Last Updated on Tuesday, 04 May 2010 19:19

Ecuador threatens to nationalize oil companies

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The Ecuadorian President is serious about nationalizing oil companies in Ecuador - a move that is scaring off foreign investors.

This notice is from the Southern Pulse newsletter:


Ecuador announced that negotiations with oil companies to amend service delivery contracts will last between 6-9 months. If no agreement is reached after 9 months the government will expropriate the company’s facilities and request they leave the country.



Last Updated on Saturday, 15 May 2010 13:51

Are drugs a problem in Ecuador?

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Drugs are a major problem throughout central America. The problem in Ecuador has more than doubled over the last year.


In 2009, Ecuador’s National Narcotics Directorate (DNA) registered the seizure of 72.9 tons of drugs. In 2007 and 2008, DNA registered the seizure of 26.3 and 30.3 tons respectively.


Last Updated on Tuesday, 04 May 2010 17:40

Seven C's of Retiring on Ecuador's Coast

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The Seven C's of Ecuador:
After traveling in Ecuador for a month, we bring you the Seven C's of Retiring in Ecuador.  This includes information on crime, climate, cost, care, culture, climate, and community.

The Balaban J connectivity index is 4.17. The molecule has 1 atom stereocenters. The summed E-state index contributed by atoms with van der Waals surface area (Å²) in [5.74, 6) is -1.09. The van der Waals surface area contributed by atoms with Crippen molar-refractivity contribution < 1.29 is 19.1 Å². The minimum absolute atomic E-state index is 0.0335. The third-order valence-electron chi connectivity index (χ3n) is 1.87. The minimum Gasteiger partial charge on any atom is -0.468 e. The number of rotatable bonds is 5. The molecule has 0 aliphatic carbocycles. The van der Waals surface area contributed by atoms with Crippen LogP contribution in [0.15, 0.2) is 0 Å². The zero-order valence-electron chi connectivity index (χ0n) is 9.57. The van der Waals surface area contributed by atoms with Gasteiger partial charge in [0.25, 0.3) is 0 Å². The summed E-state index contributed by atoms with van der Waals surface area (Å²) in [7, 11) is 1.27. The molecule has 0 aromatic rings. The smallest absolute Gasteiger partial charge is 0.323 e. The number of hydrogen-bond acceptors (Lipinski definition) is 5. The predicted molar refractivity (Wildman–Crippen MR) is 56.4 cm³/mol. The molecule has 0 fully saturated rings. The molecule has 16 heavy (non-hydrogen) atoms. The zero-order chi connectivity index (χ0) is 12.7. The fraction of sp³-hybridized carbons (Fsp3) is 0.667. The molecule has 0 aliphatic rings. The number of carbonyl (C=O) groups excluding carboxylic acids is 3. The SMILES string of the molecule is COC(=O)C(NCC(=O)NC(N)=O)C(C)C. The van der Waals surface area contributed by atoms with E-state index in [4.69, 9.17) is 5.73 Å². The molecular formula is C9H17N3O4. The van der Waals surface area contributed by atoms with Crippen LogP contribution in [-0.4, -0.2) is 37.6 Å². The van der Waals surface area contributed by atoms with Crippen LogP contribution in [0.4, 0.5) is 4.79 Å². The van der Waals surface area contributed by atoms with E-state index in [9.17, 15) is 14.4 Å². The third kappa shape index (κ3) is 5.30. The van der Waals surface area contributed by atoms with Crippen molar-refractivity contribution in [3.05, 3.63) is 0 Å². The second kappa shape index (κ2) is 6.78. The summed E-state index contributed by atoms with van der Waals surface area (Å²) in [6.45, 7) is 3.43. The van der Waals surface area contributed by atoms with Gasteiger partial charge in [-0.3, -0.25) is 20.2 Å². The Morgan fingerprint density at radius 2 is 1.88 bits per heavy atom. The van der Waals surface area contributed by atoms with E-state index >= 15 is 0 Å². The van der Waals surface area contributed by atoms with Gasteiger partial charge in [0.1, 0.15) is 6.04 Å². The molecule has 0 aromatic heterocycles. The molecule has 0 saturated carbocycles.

Last Updated on Tuesday, 04 May 2010 17:40


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Driving the aptly named Route of the Volcanoes between Quito and the small town of Baños, you will pass 5 immense volcanoes, each taller than 15,500 feet.  Looming over the town of Baños is the threatening and active Volcan Tungurahua, which means 'little hell' in the local indigenous language. This volcano fuels the natural hot springs around town as well as a healthy industry of massages, steam baths, and mud facials.

Last Updated on Tuesday, 04 May 2010 19:20

News report on Ecuador - firearms and drugs ceased

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Governor Roberto Cuero of Guayas said on 11 November 2009 that from 2 October to 7 November, 4,764 operations have been carried out, in which authorities have seized 194 firearms, 174 bladed weapons, 512,866 kilos of drugs and 158 vehicles.

Source: Southern Pulse Networked Intelligence ( This e-mail address is being protected from spambots. You need JavaScript enabled to view it )
Last Updated on Tuesday, 04 May 2010 17:40

Highlands and Laguna Quilotoa

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800 years ago, one of Ecuador’s many volcanoes blew its top in a devastating explosion that spewed lava all the way to the Pacific ocean over 100 miles away. It left behind a spectacular crater lake that is now surrounded by small indigenous villages, very high altitude farms, and some of the prettiest countryside in Ecuador.